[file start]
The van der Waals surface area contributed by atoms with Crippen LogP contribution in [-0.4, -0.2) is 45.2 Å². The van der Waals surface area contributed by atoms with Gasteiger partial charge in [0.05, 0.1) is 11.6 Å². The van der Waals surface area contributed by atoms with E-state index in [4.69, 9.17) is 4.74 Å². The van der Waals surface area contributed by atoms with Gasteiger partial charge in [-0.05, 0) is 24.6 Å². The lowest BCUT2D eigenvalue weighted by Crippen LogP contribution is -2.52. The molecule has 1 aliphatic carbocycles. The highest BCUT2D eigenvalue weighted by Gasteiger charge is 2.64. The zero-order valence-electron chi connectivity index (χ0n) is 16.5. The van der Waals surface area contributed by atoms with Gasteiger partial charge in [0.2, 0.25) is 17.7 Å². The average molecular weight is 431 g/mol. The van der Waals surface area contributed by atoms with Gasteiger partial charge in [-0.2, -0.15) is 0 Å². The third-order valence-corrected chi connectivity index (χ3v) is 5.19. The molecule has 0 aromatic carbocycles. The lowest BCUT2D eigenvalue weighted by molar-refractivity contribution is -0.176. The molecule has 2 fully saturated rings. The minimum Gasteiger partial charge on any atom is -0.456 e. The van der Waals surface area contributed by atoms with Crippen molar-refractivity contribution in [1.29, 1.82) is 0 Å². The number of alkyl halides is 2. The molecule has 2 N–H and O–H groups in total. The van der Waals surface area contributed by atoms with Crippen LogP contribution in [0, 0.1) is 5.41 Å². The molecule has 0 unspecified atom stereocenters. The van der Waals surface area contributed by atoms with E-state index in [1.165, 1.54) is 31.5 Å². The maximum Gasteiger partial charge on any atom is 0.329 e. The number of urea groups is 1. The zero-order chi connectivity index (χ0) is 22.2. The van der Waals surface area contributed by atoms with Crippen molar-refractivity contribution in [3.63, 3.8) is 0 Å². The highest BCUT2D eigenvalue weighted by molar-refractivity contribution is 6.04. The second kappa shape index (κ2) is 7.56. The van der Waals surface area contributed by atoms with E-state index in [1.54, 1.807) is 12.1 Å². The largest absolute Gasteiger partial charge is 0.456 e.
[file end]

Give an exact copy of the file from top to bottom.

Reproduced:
The van der Waals surface area contributed by atoms with Crippen LogP contribution in [-0.4, -0.2) is 45.2 Å². The van der Waals surface area contributed by atoms with Gasteiger partial charge in [0.05, 0.1) is 11.6 Å². The van der Waals surface area contributed by atoms with E-state index in [4.69, 9.17) is 4.74 Å². The van der Waals surface area contributed by atoms with Gasteiger partial charge in [-0.05, 0) is 24.6 Å². The lowest BCUT2D eigenvalue weighted by Crippen LogP contribution is -2.52. The molecule has 1 aliphatic carbocycles. The highest BCUT2D eigenvalue weighted by Gasteiger charge is 2.64. The zero-order valence-electron chi connectivity index (χ0n) is 16.5. The van der Waals surface area contributed by atoms with Gasteiger partial charge in [0.2, 0.25) is 17.7 Å². The average molecular weight is 431 g/mol. The van der Waals surface area contributed by atoms with Gasteiger partial charge in [-0.2, -0.15) is 0 Å². The third-order valence-corrected chi connectivity index (χ3v) is 5.19. The molecule has 0 aromatic carbocycles. The lowest BCUT2D eigenvalue weighted by molar-refractivity contribution is -0.176. The molecule has 2 fully saturated rings. The minimum Gasteiger partial charge on any atom is -0.456 e. The van der Waals surface area contributed by atoms with Crippen molar-refractivity contribution in [1.29, 1.82) is 0 Å². The number of alkyl halides is 2. The molecule has 2 N–H and O–H groups in total. The van der Waals surface area contributed by atoms with Crippen LogP contribution in [0, 0.1) is 5.41 Å². The molecule has 0 unspecified atom stereocenters. The van der Waals surface area contributed by atoms with E-state index in [1.165, 1.54) is 31.5 Å². The maximum Gasteiger partial charge on any atom is 0.329 e. The number of urea groups is 1. The zero-order chi connectivity index (χ0) is 22.2. The van der Waals surface area contributed by atoms with Crippen molar-refractivity contribution in [3.63, 3.8) is 0 Å². The highest BCUT2D eigenvalue weighted by molar-refractivity contribution is 6.04. The second kappa shape index (κ2) is 7.56. The van der Waals surface area contributed by atoms with E-state index in [1.54, 1.807) is 12.1 Å². The largest absolute Gasteiger partial charge is 0.456 e.